Timing makes a difference: Early nurse case management intervention and low back pain

Richard J. Butler, William Johnson, Brenda Peavy Gray

Research output: Contribution to journalArticle

11 Scopus citations

Abstract

PURPOSE OF STUDY: • To examine whether early nurse contacts influenced workers' satisfaction with their nurse case management, their healthcare, and the way the firm was treating their injury. • To examine whether early nurse contacts influenced self-reported measures of back pain and returns to work. PRIMARY PRACTICE SETTING(S): Workers with low back pain resulting in workers' compensation claims. METHODOLOGY AND SAMPLE: To quantify the influence of nurse case management on workers' satisfaction with their treatment by the firm and their healthcare provider, as well return to work, we follow 747 Marriott workers with incident episodes of low back pain in a prospective analysis. Predictors of outcomes include demographics, injury severity, and the timing of nurse case manager and work supervisor contacts. RESULTS: While early contacts do not have much impact on satisfaction with the treatment by the healthcare provider, early nurse case management contacts improve worker satisfaction with the firm's treatment of their claim, increasing satisfaction by 0.5 standard deviations (on a 4-point scale). The change in odds ratio with respect to a contact during the first week after injury is 8, indicating a 50-percentage point increase in the likelihood of continual employment. IMPLICATIONS FOR CM PRACTICE: • Among workers with low back pain, early nurse case management contacts improved workers' satisfaction with their healthcare provider and their treatment by the firm. • Contacts made during the first week after the injury were most valuable, but in our sample it did not matter when during that first week the contact was made (as long as it was within the first week). • Early nurse case management contacts substantially improved the odds of continual employment, dominating the influence of age, job satisfaction, and the expectation of a good recovery.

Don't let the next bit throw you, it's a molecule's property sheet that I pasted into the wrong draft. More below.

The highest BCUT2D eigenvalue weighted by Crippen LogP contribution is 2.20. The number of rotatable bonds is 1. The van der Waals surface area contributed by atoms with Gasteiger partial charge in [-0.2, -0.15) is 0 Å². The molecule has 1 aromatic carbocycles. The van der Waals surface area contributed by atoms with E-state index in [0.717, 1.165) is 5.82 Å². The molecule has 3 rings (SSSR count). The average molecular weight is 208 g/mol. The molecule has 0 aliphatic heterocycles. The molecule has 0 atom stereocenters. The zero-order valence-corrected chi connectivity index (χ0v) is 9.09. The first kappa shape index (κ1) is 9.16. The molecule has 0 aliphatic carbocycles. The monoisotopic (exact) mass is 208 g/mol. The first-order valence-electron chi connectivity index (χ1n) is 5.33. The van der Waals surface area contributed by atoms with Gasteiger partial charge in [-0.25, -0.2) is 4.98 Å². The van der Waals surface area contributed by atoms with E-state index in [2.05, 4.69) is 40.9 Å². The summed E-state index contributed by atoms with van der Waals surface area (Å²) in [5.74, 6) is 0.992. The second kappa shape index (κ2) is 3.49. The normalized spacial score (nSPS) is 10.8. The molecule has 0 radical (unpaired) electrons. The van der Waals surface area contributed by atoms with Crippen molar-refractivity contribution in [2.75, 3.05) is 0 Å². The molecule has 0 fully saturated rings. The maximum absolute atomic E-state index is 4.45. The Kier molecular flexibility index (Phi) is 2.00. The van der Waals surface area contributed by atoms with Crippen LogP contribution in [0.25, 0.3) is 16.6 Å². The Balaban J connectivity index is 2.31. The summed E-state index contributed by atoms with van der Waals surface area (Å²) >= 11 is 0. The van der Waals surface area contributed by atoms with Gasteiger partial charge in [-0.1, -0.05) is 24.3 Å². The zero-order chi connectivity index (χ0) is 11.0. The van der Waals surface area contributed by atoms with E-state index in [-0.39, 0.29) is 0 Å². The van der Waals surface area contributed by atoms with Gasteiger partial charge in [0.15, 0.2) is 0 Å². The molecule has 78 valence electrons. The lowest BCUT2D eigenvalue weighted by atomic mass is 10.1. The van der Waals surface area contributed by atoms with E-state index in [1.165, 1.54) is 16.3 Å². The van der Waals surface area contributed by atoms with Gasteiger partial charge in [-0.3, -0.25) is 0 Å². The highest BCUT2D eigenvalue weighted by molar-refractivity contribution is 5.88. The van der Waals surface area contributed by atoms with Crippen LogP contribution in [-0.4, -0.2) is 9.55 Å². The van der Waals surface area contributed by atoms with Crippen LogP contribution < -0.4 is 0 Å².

Original languageEnglish (US)
Pages (from-to)316-327
Number of pages12
JournalProfessional Case Management
Volume12
Issue number6
DOIs
Publication statusPublished - Nov 2007

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Keywords

  • Job satisfaction
  • Nurse case management
  • Return to work
  • Work supervisor contacts
  • Workers' compensation

ASJC Scopus subject areas

  • Health Policy
  • Assessment and Diagnosis
  • Care Planning
  • Leadership and Management
  • Medicine(all)

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